Tom Sutcliffe talks to Nitin Sawhney, Stephen Poliakoff, Dennis Sewell and Harriet Ritvo.
Tom Sutcliffe in discussion with musician Nitin Sawhney, director Stephen Poliakoff, historian Harriet Ritvo and writer Dennis Sewell.
Tom Sutcliffe discusses tradition and modernity with musician Nitin Sawhney, drama and wartime plots with writer and director Stephen Poliakoff, progress and conservation with the science historian Harriet Ritvo, and the uses and abuses of scientific ideas with Dennis Sewell.
Andrew Marr's guests include Christopher Bigsby, Adriano Shaplin and Peter Flannery.
Andrew Marr sets the cultural agenda for the week. His guests include Christopher Bigsby, who discusses his new biography of Arthur Miller, Adriano Shaplin talks about his play The Tragedy of Thomas Hobbes and Peter Flannery on his civil war television drama The Devil's Whore.
Andrew Marr is joined by James Purnell, Hanif Kureishi, David Haslam and Tristram Stuart.
Andrew Marr sets the cultural agenda for the week. He is joined by James Purnell, Hanif Kureishi, David Haslam and Tristram Stuart.
Andrew Marr sets the cultural agenda for the week.
He is joined by the former cabinet minister James Purnell on the future of the Left in Britain, the writer Hanif Kureishi on the theatre adaptation of his novel The Black Album, doctor David Haslam on a cultural history of obesity and Tristram Stuart on wastefulness.
Andrew Marr with Bruce Bueno de Mesquita, Kwame Kwei-Armah, Jenny Uglow and Orlando Figes.
Andrew Marr discusses game theory with Bruce Bueno de Mesquita, Charles II with Jenny Uglow, the Russian holocaust with Orlando Figes and Kwame Kwei-Armah's play Seize the Day.
Andrew Marr discusses game theory with CIA advisor Bruce Bueno de Mesquita, Charles II with Jenny Uglow, the Russian holocaust with historian Orlando Figes and Kwame Kwei-Armah's new play Seize the Day.
Andrew Marr with Robert Winston, Raymond Tallis, Andy Beckett and Caroline Alexander.
Andrew Marr talks about war and the Chilcot Inquiry with Caroline Alexander and Andy Beckett, to Robert Winston about the downside of science, and Raymond Tallis about pointing.
Andrew Marr looks at how society is shaped by science and war. Caroline Alexander explores what we can learn about the nature of conflict from reading The Iliad, while the journalist Andy Beckett asks about the role of the Chilcot Inquiry. Professor Robert Winston discovers that not all scientific endeavour is a positive development, and Raymond Tallis explains that it all comes down to the fact that we can point.
Andrew Marr and Tim Harford, Andrew Adonis, Eli Pariser and Priyamvada Gopal.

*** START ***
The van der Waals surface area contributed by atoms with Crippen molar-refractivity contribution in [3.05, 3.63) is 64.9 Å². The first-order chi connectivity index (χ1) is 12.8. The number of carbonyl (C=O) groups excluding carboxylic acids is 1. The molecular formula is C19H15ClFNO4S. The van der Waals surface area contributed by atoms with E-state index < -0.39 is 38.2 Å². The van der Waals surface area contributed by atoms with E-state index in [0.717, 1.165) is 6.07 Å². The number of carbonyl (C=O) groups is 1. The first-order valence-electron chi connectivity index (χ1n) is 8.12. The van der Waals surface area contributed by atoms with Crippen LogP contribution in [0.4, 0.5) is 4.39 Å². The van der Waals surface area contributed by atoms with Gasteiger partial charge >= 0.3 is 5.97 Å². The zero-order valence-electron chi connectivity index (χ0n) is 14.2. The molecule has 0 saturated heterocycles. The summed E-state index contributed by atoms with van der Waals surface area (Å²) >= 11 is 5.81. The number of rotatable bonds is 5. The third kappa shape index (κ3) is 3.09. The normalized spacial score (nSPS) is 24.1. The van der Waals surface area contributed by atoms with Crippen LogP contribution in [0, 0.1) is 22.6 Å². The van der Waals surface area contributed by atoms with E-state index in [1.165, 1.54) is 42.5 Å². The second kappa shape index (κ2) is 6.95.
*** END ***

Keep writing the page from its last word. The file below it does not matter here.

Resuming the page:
Andrew Marr talks to Tim Harford about success, Andrew Adonis about training Ministers, Priyamvada Gopal on university education and Eli Pariser on internet personalisation.
Andrew Marr talks to Tim Harford about the key to success. The 'undercover economist' argues that the fear of failure paradoxically leads to greater and more dangerous failures - from oil disasters to world conflict. Success in parliament is often mercurial, but the new Director of the Institute for Government and former Labour Minister, Andrew Adonis believes the pool of talent for the top jobs is too small, and that Ministers should be better prepared for their role. Priyamvada Gopal argues that university education is becoming one of the country's biggest failures. She believes the humanities have been denigrated, as consecutive governments have emphasised the value of work, over knowledge. And Eli Pariser explores the world of internet personalisation in which your every move is tracked and individual choices assessed: he warns that it's the end of objective news and the free exchange of ideas.
Producer: Katy Hickman.
Vasily Grossman: his life and legacy
Andrew Marr on the legacy of Vasily Grossman with Antony Beevor and Andrey Kurkov.
In a special programme, Andrew Marr discusses the life and legacy of Vasily Grossman with historian Antony Beevor and writers Andrey Kurkov and Linda Grant.
Andrew Marr discusses the life and work of the writer Vasily Grossman in a special programme recorded at an event in Oxford to celebrate his greatest novel, Life and Fate. Grossman was a Ukrainian Jew who spent most of WWII reporting on the front line with a humanity and attention to detail that defied the Soviet censors. His masterpiece, Life and Fate, pitted communism against fascism but came down on the side of human kindness. Start the Week looks at the legacy of a writer who is largely ignored in his own country, and asks how Grossman's depiction of the war compares to the authorised version in Russia today. Andrew talks to the historian Antony Beevor, the writers Andrey Kurkov and Linda Grant.